When I am at a loss as to what to say in our Newsletter, there is a part of me that thinks that I should invite others to write a few words in this space. All entries will be considered.
We are, most definitely, a diverse group, what I like to refer to as "a broad but deep" organization. We also are working in an area that is distinctly privileged. Essentially, we are all collectors, focusing on aspects of history that are both celebrated or forgotten. The concept of that idea has me in awe.
I live fairly close to the Metropolitan Museum of Art and, when I feel like it, I wander down to the museum and take a stroll. The English decorative arts are closed for the next year and a half, but even when they are open, I usually try to go look at something I haven't seen before. When I think that most of the objects in the museum went through dealer hands, I can't help but think that I am in the right business.
I am currently reading a book about Hans Sloane by James Delbourgo called, "Collecting the World". The cabinet of curiosities, according to the author, was an acceptable form of collecting for Protestants during the iconoclastic Cromwell era. This led to men like Sloane (1660-1753) to travel the world (Jamaica) to collect and catalogue, in essence to make it useful to British commerce. But this was still collecting, the excuse for it had only shifted to suit the political and religious dogma of the moment.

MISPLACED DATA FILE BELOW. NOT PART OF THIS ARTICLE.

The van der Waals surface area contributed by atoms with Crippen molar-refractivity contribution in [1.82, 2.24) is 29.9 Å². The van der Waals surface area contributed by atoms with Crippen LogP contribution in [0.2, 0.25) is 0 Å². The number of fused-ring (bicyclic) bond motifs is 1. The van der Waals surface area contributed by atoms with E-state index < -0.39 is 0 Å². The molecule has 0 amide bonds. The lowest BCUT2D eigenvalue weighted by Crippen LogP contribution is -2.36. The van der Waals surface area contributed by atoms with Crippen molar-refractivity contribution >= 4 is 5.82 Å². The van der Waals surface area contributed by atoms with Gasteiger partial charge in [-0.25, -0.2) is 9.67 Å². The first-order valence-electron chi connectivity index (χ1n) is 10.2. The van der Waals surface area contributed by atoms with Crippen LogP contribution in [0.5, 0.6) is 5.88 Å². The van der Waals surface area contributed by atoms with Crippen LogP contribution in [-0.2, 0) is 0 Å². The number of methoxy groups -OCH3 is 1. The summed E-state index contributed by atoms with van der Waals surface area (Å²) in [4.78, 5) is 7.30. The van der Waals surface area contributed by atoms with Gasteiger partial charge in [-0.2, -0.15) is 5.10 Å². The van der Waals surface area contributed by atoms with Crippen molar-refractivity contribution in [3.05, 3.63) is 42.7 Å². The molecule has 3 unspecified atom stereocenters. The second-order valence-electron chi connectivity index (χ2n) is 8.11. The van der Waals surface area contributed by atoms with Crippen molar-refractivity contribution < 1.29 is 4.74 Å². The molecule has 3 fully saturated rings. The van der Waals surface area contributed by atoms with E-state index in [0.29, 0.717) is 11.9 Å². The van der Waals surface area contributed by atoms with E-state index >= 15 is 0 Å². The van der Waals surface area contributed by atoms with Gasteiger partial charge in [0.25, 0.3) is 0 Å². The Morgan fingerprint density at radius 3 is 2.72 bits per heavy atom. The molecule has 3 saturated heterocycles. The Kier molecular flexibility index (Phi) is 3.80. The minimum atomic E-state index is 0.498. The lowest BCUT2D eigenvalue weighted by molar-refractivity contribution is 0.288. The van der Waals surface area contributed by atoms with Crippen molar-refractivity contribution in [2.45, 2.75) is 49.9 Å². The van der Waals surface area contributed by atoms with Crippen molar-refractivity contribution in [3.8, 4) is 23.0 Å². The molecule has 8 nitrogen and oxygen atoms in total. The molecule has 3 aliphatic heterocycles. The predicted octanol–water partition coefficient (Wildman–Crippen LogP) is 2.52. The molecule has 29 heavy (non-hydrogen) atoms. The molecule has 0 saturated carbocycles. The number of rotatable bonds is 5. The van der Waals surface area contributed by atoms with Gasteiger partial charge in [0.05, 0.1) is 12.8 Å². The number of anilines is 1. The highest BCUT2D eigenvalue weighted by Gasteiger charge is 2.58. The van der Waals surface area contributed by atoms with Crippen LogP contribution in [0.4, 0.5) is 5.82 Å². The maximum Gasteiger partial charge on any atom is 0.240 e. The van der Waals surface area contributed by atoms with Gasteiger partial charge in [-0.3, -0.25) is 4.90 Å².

Collecting art and antiques (history) will never stop. The number of dealers may diminish, the number of collectors may diminish, but this is only a short-term trend. I would suggest that a visit to a museum will encourage all of us to consider the long term. Indeed, the museum business is booming, a sure signal that collecting will rebound. But, like the collectors of the Cromwell era, we might need to better understand how best to present ourselves. Adaptation, as another great English collector noted, is the essence to survival.
All the best,
President of CINOA